History of The Bowes Museum
The Bowes Museum is a hidden treasure, a jewel in the heart of beautiful Teesdale. The magnificent building stands proud in the historic market town of Barnard Castle housing internationally significant collections of fine and decorative arts.
Purpose built in the 19th century by John and Joséphine Bowes, the Museum has a wonderful story to tell.
John Bowes was a successful businessman who travelled to Paris in 1847 to explore his interest in the arts. It was here he bought a theatre and met the Parisian actress Joséphine Coffin-Chevallier whom he married in 1852. Joséphine was a talented amateur painter who was interested in a whole range of art forms including paintings, ceramics, furniture and textiles. Soon the couple began to develop the idea of creating a world-class museum back in John’s ancestral home of Teesdale in order to introduce the wider world of art to the local people.
The prospect was daunting; nothing had matched the scale, grandeur or location of this colossal proposal in their lifetime. Plans were meticulously scrutinised and painstakingly formed in order to give the North East a truly magnificent edifice, a home suitably fitting for all the precious treasures which would be contained within it.
The Bowes’ enthusiasm was immeasurable as Joséphine laid the foundation stone in 1869. She said ‘I lay the bottom stone, and you, Mr.Bowes, will lay the top stone’. As the building grew, so did their collection and an astounding 15,000 objects were purchased between 1862 and1874.
Suddenly the project was blighted when Josephine died in 1874. John’s motivation towards their lifelong achievement took an enormous blow and John virtually ceased collecting. Fortunately the building did continue, but John, like his late wife, never saw its completion. He died in 1885 and never did carry out Joséphine’s wish of laying the top stone.
Despite the death of John and Joséphine, momentum for the project had reached such a scale that it continued under the leadership of Trustees and The Bowes Museum was finally opened to the public on 10th June 1892 and attracted nearly 63,000 visitors in its first year.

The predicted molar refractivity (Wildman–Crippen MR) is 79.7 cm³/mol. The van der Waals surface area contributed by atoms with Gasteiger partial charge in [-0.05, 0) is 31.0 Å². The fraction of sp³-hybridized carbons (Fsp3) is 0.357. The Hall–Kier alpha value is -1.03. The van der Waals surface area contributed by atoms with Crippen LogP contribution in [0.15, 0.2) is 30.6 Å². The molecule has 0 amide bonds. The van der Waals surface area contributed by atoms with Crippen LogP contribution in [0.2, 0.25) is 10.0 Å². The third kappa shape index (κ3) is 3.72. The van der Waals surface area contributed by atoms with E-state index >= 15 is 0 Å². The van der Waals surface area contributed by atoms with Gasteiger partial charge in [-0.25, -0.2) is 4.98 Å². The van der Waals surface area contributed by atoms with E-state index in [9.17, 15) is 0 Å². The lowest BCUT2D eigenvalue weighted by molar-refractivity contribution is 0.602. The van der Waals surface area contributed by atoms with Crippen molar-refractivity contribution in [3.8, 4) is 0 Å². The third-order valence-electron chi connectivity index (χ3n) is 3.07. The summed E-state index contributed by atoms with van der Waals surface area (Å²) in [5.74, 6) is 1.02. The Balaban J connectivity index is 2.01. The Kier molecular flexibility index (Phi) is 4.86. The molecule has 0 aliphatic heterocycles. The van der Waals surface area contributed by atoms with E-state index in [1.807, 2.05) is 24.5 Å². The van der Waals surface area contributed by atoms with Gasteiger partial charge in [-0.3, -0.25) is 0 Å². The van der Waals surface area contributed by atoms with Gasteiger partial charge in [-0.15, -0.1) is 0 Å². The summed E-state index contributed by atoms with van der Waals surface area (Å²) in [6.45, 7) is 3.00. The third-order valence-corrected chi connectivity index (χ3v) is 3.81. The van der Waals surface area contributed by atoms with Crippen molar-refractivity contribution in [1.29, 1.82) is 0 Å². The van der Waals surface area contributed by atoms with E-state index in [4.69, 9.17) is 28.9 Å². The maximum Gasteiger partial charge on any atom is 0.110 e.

John and Joséphine filled the museum with treasures, so much so that storage and display space comes with a very high premium. At every turn you can see important and precious works from all over Europe, and each piece has its own story to tell. However it is the 230 year-old Silver Swan that is the best-loved object in the museum. The Silver Swan is an English silver automaton, a unique attraction that was bought by the Bowes in 1872. The life size model is still in working order and is operated at the museum on a daily basis.
The diverse collection spans three floors of the magnificent building and contains items too numerous to list. Whether it is paintings by Canaletto or Goya, porcelain produced at Sèvres, or marquetry attributed to André-Charles Boulle it can all be found at The Bowes Museum, which has received Designated status from the government in recognition of the outstanding collection.
Visitors to The Bowes Museum today can not only learn of John and Josephine’s wonderful story and marvel at the fascinating collections but can also enjoy an exciting programme of exhibitions. Activities in the park and a superb café and shop have helped bring the museum singing and dancing into the 21st century. The magnificent legacy that John and Joséphine left to the people of Teesdale has been cared for to retain its charm and intrigue yet sympathetic developments have made the attraction a popular, vibrant and exciting day out for all.
Next page - John and Josephine Bowes.
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